But I was not the only person who was startled. My visitor rose from his arm-chair by the fire, and faced me as I came into the room.

I think he was advancing to meet me, but after about two steps he stopped as if suddenly rooted to the ground, and seemed as if he were determined to stare me out of countenance. Of course I stared again; I began to be afraid the man's anxiety and misfortune had turned his brain, for there was nothing in my appearance to cause so much astonishment, not to say consternation. His face was paler than when I first spoke with him on board his sinking ship, and I perceived that he drew his breath quickly and painfully. And then this was not our first interview: he had spoken with me before unmoved except, by the danger and distress which pressed so sorely on him. I had only washed my face and brushed up my hair, and changed my drenched clothes ; that was all!

“Captain Hyde, is anything the matter?” I asked as quietly as I could.

The sound of my voice did not seem to reassure hiin; he turned, if possible, paler than before, and said, “For God's sake, what is your name?

Can the sea give up its dead ? " "My name is Hugh Travis, at your service.”

And I gave a great gulp, because I could not add-Vassall This continual repression, as it were, of my true identity was becoming insupportable; I felt, I knew that it was not to be borne much longer.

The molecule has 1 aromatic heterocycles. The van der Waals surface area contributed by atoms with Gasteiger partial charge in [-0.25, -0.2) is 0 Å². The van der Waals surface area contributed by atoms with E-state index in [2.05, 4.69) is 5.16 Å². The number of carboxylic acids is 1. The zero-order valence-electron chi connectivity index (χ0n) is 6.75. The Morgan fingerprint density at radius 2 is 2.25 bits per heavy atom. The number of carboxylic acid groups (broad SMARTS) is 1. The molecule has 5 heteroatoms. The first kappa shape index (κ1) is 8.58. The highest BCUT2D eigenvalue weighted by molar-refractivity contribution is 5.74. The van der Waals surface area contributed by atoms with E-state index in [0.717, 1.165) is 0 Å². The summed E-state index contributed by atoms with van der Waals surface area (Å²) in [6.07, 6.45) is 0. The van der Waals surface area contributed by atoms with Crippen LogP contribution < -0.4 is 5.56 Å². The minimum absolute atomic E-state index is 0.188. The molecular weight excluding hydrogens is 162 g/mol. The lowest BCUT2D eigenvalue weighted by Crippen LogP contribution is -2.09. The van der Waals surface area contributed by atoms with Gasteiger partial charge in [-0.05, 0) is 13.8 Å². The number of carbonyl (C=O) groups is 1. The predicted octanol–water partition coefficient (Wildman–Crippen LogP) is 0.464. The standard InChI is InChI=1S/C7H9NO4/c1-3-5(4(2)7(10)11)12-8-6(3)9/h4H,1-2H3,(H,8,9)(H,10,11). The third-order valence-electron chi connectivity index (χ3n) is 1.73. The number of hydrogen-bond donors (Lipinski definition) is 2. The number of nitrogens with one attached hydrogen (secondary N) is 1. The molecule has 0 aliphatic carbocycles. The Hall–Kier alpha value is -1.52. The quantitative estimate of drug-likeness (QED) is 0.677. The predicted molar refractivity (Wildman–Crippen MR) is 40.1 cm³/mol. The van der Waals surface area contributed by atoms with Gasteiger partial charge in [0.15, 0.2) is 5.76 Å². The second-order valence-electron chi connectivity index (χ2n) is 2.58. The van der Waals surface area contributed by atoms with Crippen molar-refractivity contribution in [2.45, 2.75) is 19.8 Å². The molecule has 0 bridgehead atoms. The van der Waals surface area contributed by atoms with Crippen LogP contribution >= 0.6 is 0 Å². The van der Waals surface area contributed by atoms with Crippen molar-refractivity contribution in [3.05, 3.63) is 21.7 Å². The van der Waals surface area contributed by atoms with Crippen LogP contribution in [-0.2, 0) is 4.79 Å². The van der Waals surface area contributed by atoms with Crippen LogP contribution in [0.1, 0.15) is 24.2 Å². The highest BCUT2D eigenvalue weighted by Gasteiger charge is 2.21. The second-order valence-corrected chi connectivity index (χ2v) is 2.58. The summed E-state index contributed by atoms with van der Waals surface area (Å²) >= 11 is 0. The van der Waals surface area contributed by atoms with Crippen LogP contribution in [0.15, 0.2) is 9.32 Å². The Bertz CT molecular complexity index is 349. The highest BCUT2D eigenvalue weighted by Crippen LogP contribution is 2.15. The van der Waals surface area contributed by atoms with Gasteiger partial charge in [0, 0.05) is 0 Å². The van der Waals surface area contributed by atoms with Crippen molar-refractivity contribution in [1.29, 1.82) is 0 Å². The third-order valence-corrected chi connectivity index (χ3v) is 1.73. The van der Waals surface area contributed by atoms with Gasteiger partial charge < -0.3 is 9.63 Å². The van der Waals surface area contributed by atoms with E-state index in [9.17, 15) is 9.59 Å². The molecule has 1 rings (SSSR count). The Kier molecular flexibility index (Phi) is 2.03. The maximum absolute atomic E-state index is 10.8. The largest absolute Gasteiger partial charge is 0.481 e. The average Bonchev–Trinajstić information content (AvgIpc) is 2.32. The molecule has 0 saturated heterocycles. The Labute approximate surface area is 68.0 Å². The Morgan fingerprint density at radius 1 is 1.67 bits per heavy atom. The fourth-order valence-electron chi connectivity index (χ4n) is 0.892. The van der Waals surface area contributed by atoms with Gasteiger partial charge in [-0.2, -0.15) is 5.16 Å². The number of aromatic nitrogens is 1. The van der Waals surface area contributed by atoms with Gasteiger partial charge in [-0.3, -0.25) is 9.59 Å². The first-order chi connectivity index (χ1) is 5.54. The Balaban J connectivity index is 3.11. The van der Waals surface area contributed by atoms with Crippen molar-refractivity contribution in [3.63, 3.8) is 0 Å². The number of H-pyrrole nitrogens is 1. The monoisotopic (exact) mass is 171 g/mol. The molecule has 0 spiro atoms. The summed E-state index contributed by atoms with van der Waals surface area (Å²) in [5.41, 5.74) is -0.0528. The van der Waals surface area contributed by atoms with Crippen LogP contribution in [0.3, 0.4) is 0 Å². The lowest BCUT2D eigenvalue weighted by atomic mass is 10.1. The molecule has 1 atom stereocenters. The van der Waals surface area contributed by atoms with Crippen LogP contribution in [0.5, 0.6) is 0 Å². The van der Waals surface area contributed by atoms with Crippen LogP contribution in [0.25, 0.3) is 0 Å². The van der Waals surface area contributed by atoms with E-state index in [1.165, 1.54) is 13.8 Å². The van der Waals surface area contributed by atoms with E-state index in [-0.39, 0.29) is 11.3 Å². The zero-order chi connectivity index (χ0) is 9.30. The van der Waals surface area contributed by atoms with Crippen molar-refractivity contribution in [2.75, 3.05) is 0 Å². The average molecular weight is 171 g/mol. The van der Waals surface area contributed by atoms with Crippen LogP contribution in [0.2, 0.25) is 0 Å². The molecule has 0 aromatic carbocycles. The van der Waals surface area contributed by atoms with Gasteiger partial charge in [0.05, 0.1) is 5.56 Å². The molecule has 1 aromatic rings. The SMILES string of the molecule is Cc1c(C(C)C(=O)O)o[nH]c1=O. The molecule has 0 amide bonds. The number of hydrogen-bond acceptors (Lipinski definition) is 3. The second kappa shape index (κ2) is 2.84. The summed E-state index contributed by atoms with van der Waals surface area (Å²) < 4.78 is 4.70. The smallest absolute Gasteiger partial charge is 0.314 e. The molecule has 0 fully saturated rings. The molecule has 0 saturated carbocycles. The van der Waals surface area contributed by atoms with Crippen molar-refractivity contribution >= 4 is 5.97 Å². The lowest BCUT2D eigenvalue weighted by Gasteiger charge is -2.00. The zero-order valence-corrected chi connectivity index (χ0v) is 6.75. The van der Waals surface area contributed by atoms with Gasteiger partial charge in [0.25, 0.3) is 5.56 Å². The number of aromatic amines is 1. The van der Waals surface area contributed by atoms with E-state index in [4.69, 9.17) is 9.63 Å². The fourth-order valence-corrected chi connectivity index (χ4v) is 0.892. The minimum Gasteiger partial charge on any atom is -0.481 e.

flies;

“Travis! Ah! I thought it must be—Vassall! And yet

It was my turn to start now, and turn pale and red by turns. “Why did you think so ? ” I asked, scarce knowing what I said.

“Because you are the living image of a man whom I loved better than my own life-a man whom I buried in deep-sea tropical waters almost seventeen years ago! When I heard your voice from the lifeboat, it sounded familiar, and I thought I must have met you somewhere before-I meet so many people, you see, in my travels by land and by water; your face too seemed not at all strange, but you looked so differently in that shaggy pilot jacket, and your hat tied over your head with that thing of a plaid. Now I see you as you are, and you might be my own old captain of the Wild Duck risen from the dead! Only-fool that I am-I forgot how time